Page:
Obedience to Authority
HarperCollins, 11 jul 2017 - 256 páginas
A part of Harper Perennial’s special “Resistance Library” highlighting classic works that illuminate our times: A special edition reissue of Stanley Milgram’s landmark examination of humanity’s susceptibility to authoritarianism.
“The classic account of the human tendency to follow orders, no matter who they hurt or what their consequences.” — Washington Post Book World
In the 1960s, Yale University psychologist Stanley Milgram famously carried out a series of experiments that forever changed our perceptions of morality and free will. The subjects—or “teachers”—were instructed to administer electroshocks to a human “learner,” with the shocks becoming progressively more powerful and painful. Controversial but now strongly vindicated by the scientific community, these experiments attempted to determine to what extent people will obey orders from authority figures regardless of consequences. “Milgram’s experiments on obedience have made us more aware of the dangers of uncritically accepting authority,” wrote Peter Singer in the New York Times Book Review.
With an introduction from Dr. Philip Zimbardo, who conducted the famous Stanford Prison Experiment, Obedience to Authority is Milgram’s fascinating and troubling chronicle of his classic study and a vivid and persuasive explanation of his conclusions.
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Conservative philosophers argue that the very fabric of society is threatened by disobedience, and even when the act prescribed by an authority is an evil one, it is better to carry out the act than to wrench at the structure of ...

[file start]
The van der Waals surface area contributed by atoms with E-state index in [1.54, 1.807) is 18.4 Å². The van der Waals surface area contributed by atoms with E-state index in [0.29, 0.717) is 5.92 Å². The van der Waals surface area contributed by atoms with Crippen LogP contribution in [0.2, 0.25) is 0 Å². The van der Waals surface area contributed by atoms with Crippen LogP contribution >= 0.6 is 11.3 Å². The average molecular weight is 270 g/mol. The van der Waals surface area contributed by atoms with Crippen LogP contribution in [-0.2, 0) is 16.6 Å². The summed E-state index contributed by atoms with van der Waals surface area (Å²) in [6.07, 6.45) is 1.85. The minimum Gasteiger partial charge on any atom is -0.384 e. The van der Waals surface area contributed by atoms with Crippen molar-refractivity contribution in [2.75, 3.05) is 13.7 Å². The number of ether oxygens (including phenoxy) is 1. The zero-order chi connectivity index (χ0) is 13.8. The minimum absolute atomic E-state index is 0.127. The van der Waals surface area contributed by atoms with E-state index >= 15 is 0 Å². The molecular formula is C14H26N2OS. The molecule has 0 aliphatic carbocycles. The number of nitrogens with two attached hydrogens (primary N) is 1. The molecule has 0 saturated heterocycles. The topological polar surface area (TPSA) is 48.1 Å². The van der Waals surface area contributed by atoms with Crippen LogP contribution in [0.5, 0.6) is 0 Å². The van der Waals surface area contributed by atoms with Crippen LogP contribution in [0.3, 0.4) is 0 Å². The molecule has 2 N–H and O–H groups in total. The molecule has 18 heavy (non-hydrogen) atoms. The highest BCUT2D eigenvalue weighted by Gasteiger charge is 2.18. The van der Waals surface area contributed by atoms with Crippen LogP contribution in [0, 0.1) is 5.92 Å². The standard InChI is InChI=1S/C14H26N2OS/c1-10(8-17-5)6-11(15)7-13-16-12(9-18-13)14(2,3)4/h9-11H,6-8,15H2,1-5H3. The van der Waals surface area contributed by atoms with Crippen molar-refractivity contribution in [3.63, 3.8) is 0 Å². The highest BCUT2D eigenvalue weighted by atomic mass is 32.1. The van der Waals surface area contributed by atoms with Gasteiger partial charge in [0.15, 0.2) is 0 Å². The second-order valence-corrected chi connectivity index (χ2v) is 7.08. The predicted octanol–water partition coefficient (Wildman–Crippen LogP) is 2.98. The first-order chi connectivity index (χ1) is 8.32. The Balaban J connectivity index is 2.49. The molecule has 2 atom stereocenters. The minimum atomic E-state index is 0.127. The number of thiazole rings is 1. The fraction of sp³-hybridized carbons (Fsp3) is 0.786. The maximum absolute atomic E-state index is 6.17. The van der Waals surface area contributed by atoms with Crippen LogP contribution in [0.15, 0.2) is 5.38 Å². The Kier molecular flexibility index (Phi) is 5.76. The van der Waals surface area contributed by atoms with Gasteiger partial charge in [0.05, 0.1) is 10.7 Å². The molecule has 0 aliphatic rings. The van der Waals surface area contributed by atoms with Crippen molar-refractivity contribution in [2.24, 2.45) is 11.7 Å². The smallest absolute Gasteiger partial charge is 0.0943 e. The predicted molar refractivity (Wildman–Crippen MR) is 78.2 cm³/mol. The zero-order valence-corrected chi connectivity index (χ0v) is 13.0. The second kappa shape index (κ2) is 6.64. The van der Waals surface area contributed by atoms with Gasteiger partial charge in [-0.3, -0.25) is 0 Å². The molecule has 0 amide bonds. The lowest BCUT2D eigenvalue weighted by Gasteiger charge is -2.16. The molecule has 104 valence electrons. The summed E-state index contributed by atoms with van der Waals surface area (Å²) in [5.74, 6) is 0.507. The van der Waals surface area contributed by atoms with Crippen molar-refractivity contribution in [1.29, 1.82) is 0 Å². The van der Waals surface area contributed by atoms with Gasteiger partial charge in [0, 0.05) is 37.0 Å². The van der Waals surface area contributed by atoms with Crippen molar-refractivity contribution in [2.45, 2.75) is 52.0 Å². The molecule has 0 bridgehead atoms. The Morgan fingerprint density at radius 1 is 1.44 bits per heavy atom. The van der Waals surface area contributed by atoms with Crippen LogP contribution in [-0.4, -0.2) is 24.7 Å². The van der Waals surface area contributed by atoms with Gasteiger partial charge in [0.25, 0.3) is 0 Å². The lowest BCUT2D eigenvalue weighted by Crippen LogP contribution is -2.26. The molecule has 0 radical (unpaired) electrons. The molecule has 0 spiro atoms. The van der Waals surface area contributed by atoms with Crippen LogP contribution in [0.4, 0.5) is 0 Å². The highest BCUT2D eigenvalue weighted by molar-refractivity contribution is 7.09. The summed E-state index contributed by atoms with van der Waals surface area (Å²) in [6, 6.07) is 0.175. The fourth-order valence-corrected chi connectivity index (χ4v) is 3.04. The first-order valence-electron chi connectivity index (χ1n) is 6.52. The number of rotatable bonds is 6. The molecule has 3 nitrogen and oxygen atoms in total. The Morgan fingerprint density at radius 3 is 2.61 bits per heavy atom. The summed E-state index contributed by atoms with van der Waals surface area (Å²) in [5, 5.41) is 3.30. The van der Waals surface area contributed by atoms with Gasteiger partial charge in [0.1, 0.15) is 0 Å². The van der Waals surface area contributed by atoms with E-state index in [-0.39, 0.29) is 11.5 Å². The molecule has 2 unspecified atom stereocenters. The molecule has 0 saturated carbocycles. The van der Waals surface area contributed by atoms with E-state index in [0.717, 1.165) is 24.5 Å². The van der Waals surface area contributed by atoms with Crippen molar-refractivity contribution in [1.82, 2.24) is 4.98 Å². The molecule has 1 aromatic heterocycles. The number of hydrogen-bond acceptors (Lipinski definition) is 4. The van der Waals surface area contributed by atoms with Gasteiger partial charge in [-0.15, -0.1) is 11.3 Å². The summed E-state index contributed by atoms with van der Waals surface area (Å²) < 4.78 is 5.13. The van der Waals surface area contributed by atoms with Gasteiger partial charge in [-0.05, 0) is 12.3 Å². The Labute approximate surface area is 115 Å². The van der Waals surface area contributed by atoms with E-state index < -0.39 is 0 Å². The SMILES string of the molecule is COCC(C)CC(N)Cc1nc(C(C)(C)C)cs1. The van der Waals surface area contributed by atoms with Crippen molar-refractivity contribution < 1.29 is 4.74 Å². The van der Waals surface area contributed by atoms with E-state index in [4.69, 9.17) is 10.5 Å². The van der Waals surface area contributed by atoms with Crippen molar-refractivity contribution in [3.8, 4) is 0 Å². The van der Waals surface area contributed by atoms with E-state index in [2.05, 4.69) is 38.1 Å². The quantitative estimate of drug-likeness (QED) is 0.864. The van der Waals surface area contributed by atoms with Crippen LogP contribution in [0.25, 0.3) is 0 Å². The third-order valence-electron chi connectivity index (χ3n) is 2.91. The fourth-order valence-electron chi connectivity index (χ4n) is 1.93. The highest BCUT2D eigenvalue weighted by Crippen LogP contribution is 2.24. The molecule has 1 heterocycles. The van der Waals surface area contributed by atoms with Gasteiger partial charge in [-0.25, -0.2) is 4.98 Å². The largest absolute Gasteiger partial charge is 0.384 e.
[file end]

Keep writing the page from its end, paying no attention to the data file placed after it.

A commonly offered explanation is that those who shocked the victim at the most severe level were monsters, the sadistic fringe of society. But if one considers that almost two-thirds of the participants fall into the category of ...
Similarly, most subjects in the experiment see their behavior in a larger context that is benevolent and useful to society—the pursuit of scientific truth. The psychological laboratory has a strong claim to legitimacy and evokes trust ...
This may illustrate a dangerously typical situation in complex society: it is psychologically easy to ignore responsibility when one is only an intermediate link in a chain of evil action but is far from the final consequences of the ...
Perhaps this is the most common characteristic of socially organized evil in modern society. The problem of obedience, therefore, is not wholly psychological. The form and shape of society and the way it is developing have much to do ...
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LibraryThing ReviewReseña de usuario - Danie_Jorgenson - LibraryThing
i loved reading this book even though it was research for a paper in my sociology because of its lessons it had to teach. The lessons are scary but necessary to confront in any time of how far the human species can go and truly feel with all their heart "their just following orders" Leer reseña completa
LibraryThing ReviewReseña de usuario - benjamin7857 - LibraryThing
One of the most famous experiments in psychology, Milgram's obedience study continues to disturb psychologists and laymen alike today just as much as when the results were first revealed. And it's not ... Leer reseña completa
Method of Inquiry
Closeness of the Victim
Individuals Confront Authority II
Why Obedience?An Analysis
Applying the Analysis to the Experiment
Strain and Disobedience
Is Aggression the Key?
About the Author
Individuals Confront Authority
Further Variations and Controls